Dear Mr. President and First Lady Michelle Obama,
Every year, the same day comes. Crunch! go the crisp leaves under your feet, twirling around in the cool, late autumn breeze, before coming to land on the earth below. Children race from house to house, their sneaker-covered feet thumping across the pavement, waiting for the door to open, to see the face of whoever lives there, voices ringing out in a choir of “Trick or treat!” when the moment finally arrives.
I am, of course, talking about Halloween: the time of ghosts, goblins, bobbing apples, and mini-sized candies filling up plastic buckets across the nation. And with the spirit of frivolity and mischievous fun also comes words of caution, issued forth by parents far and wide. From elementary school onward, every kid knew the most important Halloween rule of all: Never go to a house that doesn’t have any lights on.
A light is a symbol of welcome. Come, the light says. This is a safe place. For centuries, a lantern hanging outside of a building meant hospitality, and a darkened establishment meant emptiness—a place to be avoided. Today, we still have lights on the front of our houses, and when we know company is coming, it is often custom to leave the light on.
For individuals with autism spectrum disorders, however, the houses we encounter—be they school, a disability service center, even the place we supposedly call home—are often dark. We have been outcast, shunned, bullied, pushed around by a system that itself sits in darkness. There is no welcome for us, Mr. President. Time and again, we look for the light on the front of the house, and it is nowhere to be found.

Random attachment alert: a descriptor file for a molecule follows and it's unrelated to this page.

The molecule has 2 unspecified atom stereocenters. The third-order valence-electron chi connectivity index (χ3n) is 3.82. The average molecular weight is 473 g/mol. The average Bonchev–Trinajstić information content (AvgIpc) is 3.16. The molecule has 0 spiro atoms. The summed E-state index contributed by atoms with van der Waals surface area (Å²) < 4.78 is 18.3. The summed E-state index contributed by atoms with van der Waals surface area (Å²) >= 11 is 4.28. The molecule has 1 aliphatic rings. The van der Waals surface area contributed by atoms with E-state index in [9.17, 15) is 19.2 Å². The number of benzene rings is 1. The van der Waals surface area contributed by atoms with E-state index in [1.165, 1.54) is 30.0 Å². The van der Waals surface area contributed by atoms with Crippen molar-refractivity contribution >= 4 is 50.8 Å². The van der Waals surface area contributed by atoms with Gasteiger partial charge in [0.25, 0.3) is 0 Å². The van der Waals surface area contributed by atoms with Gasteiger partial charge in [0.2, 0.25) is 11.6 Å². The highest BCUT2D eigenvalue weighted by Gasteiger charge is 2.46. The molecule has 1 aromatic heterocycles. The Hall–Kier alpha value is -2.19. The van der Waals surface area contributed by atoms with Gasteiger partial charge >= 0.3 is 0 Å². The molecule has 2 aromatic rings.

Too often, people on the autism spectrum spend their entire lives in these dark houses. We have met rejection even at the hands of our own families, whose inability to understand our diagnosis and who we are leads to prolonged emotional and social isolation—a painful reminder of how much we don’t fit in, even with those whose blood we share.
And yet, with our honesty, loyalty, and compassionate natures, the houses we build as adults stay lit. We grow up; we find our way in this world that is not built for people like us, persevering, and despite the pain we have felt and the heartaches we have suffered, we let others in, not wanting them to face the same dark houses in which we once lived.
It is for these reasons and so many others, Mr. President and First Lady Michelle, that I am asking you to light the White House blue on April 2nd this year, in honor of World Autism Awareness Day. Our voices have typically not been those that are heard in the arena of politics, but with a single action, this can change . By taking part in this campaign, you will bring hope and encouragement to countless individuals on the autism spectrum and their loved ones. Stand with the autism community, and let your commitment to our cause shine bright.
Let your house be one with the lights on.
- Amy Gravino
Self-Advocate, Writer, Asperger’s Syndrome College Coach